A Tale of Two Peaks: Mt. Meru

Animals. So many animals. Beautiful scenery. So much color.

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10 of us plus our gear in that?!?!

Bouncing around in a car on Tanzanian roads does not mix well with a hangover. Maybe we should have thought twice before downing that Dodoman “wine.”

Stairs. Steep trail. Trees. Monkeys. More stairs.

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The gang.

To prevent incredible acts of stupidity Arusha National Park requires all visitors to be escorted by an armed ranger. Cape Buffalo roam the slopes of Mount Meru and leopards are rumored to inhabit the trees.

Zebra. Warthogs. No giraffes 🙁

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Don’t know their name but they are awesome.

Our group consisted of the French (a couple around our age), Nick, Chris (let’s just call him that at least), and yours truly, accompanied by our guides and ranger. The French and we had porters. Not only did these amazing men carry their own gear, our gear, food, and fuel, they did it with such speed that we never saw them on the trail. As lightweight backpackers, we only required a team of 8.

The trail led us through rainforest, right past a troop of baboons, and through the clouds. We walked through a fig tree, broke for lunch by a waterfall, and arrived at Miriakamba Huts. Here we had the pleasure of meeting our cook, John, who was wearing a “God made grass, man made booze, who do you trust?” shirt. We also met Rashidi, our shy and friendly waiter.

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Awesome trailside skull.

Exhausted from the previous night of partying we did our best to down the overabundance of food and retired to our room early. Though the huts were not busy and we were both able to sleep in bottom bunks, this was not an easy task. Our key refused to work and we struggled to get into our room. Getting out was no easier.

On the second day we reached saddle huts. The day was hotter and steeper. After reaching Saddle Huts and taking a break we climbed a couple hundred meters to visit Little Meru Peak.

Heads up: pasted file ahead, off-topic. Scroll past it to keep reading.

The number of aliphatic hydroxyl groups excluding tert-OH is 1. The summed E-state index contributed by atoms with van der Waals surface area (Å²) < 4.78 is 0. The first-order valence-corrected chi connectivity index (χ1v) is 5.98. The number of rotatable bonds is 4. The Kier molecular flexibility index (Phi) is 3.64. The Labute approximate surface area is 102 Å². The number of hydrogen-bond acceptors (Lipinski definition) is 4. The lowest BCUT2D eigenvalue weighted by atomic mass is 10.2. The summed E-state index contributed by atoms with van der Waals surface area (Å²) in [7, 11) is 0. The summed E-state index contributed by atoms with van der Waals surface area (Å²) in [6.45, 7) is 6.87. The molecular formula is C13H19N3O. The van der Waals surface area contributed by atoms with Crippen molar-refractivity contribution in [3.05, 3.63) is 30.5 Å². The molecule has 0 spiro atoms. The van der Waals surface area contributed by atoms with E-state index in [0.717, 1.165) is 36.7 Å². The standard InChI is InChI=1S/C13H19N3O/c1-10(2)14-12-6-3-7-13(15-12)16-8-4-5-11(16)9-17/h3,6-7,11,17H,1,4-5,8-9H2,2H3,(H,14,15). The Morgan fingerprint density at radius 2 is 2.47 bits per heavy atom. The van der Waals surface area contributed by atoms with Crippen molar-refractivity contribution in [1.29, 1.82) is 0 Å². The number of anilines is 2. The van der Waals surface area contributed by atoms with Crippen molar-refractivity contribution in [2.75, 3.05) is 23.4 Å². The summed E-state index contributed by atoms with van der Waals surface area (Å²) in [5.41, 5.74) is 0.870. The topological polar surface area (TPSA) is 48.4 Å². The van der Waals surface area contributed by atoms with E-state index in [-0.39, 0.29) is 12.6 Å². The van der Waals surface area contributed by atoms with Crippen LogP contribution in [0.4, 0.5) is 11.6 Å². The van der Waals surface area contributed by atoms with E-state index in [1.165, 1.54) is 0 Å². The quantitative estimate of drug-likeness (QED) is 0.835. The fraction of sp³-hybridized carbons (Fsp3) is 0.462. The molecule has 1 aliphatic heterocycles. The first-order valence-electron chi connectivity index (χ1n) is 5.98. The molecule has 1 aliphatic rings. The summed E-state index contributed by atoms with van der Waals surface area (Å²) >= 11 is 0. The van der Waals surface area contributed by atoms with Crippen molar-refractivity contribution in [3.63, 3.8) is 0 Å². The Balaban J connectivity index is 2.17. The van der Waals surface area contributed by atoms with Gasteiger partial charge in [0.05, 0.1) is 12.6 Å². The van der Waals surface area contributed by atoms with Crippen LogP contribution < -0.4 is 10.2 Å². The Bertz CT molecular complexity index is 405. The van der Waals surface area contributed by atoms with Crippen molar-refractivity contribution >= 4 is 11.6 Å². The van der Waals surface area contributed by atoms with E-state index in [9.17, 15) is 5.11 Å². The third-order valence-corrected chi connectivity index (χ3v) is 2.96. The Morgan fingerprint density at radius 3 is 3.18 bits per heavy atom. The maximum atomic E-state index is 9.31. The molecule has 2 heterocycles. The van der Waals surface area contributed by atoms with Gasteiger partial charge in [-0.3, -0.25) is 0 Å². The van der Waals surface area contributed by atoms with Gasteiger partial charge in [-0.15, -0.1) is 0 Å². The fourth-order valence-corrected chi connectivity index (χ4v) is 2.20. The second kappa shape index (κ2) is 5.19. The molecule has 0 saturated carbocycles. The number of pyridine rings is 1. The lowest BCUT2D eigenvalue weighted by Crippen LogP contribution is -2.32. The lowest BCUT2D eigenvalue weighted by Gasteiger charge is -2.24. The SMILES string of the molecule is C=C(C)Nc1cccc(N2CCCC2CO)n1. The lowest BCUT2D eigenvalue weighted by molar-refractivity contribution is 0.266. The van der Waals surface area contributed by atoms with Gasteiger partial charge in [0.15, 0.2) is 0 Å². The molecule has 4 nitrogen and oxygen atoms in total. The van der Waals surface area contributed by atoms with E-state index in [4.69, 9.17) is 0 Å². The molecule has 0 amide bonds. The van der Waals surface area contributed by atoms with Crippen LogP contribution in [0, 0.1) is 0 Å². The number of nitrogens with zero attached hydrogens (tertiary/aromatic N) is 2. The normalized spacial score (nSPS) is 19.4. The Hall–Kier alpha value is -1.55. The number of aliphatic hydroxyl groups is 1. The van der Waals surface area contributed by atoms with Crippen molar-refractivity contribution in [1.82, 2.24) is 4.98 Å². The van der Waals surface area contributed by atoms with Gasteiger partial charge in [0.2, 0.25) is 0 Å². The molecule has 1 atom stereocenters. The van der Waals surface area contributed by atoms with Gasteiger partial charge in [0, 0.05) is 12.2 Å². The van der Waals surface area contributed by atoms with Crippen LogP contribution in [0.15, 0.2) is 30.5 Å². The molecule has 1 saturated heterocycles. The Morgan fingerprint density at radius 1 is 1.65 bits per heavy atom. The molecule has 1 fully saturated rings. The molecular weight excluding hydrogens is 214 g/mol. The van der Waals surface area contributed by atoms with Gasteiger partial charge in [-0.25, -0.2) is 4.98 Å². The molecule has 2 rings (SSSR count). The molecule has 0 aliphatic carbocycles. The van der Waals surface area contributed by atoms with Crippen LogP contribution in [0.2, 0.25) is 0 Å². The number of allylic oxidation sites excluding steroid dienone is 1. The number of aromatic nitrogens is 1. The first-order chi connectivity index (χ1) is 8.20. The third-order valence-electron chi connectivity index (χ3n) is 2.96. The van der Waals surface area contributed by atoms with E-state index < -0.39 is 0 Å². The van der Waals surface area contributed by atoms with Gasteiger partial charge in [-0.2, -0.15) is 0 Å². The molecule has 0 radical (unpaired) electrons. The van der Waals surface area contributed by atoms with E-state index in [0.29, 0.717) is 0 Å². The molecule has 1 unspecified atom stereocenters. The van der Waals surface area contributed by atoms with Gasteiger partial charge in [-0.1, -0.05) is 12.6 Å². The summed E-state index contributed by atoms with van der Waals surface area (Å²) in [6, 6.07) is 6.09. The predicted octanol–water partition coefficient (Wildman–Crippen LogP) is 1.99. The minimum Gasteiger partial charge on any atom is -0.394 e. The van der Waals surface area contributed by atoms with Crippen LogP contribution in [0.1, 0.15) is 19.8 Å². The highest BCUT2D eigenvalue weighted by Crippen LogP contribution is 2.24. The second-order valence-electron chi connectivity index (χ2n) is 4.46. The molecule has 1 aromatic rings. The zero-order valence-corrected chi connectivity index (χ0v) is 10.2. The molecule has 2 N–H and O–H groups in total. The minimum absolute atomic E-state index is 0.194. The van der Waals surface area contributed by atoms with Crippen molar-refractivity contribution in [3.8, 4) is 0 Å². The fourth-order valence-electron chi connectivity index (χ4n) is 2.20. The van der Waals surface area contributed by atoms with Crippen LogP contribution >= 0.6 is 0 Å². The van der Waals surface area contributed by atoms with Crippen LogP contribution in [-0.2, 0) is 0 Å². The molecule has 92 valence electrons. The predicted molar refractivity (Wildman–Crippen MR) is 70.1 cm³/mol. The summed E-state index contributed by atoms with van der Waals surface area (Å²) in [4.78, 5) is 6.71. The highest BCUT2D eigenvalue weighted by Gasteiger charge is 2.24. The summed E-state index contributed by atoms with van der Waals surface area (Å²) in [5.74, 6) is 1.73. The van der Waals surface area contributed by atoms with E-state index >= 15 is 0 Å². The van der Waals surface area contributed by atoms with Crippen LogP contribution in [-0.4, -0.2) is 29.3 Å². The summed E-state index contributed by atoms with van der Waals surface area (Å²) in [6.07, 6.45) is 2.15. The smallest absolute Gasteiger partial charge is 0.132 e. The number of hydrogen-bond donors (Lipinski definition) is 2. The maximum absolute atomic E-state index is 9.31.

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Luke catching some Zzzzzzs.

After a few hours of broken sleep, some porridge, and ginger tea we got an alpine start. Leaving the hut around 12:45 we started our 5 hour climb. The trail was rocky, steep, and tricky in the dark. Sharon found the trek uncomfortable and dreadful and wished she had been left at the huts. Her fingers froze. She had trouble finding her footing and the thin air was hard to breathe. She wanted to desert the mission but Saumu would have none of it. Saumu demanded to carry her pack and refused to let her stop. Saumu even lied to keep spirits “high”; for 2 hours we were only 3 minutes away from the summit. But eventually, the Sharon-sicle reached Socialist Peak.

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Our first African summit.

The minutes right before dawn are always the coldest and we were unable to spend much time at the top. Taking a few pictures we began our descent just as the sun started rising providing breathtaking views of Mount Kilimanjaro. Refusing to apply sunscreen, Sharon disguised herself as a desert marauder and we made short work of the knee grinding trek back to Saddle Huts.

A bit of rest. Knee grinding. Faster. Faster. Down. Down. Down.

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The steep trail!

While keeping good pace on the way up, the ranger raced us down as if he was late for an important date. The French, who climbed quickly to the peak, were struggling to keep up on the way down. We stopped for water maybe 2 times. The descent trail was steeper and more exposed and the day was hotter than the previous two, but after a few hours we were back at the bottom and Sharon was overcome with illness.

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Cute little crater.

After leaving the park the strangest thing happened. OK, maybe not THE strangest, but strange indeed. Our van pulled over on the side of a road and two of our porters jumped out with large trash bags, tossing them into a huge, smoking crater. This, as we were told, was a pit dug to dispose of the garbage generated in the park. In it, the trash was burned; food scraps, aluminum, plastic, and all. The toxic cloud of smoke drifting toward the adjacent farm.

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Anything but sunscreen.

Meru was meant as a warm-up to Kilimanjaro. A much shorter hike with the luxury of huts every night. We had already formed a bond with our guide and cook and we were ready to face our next challenge.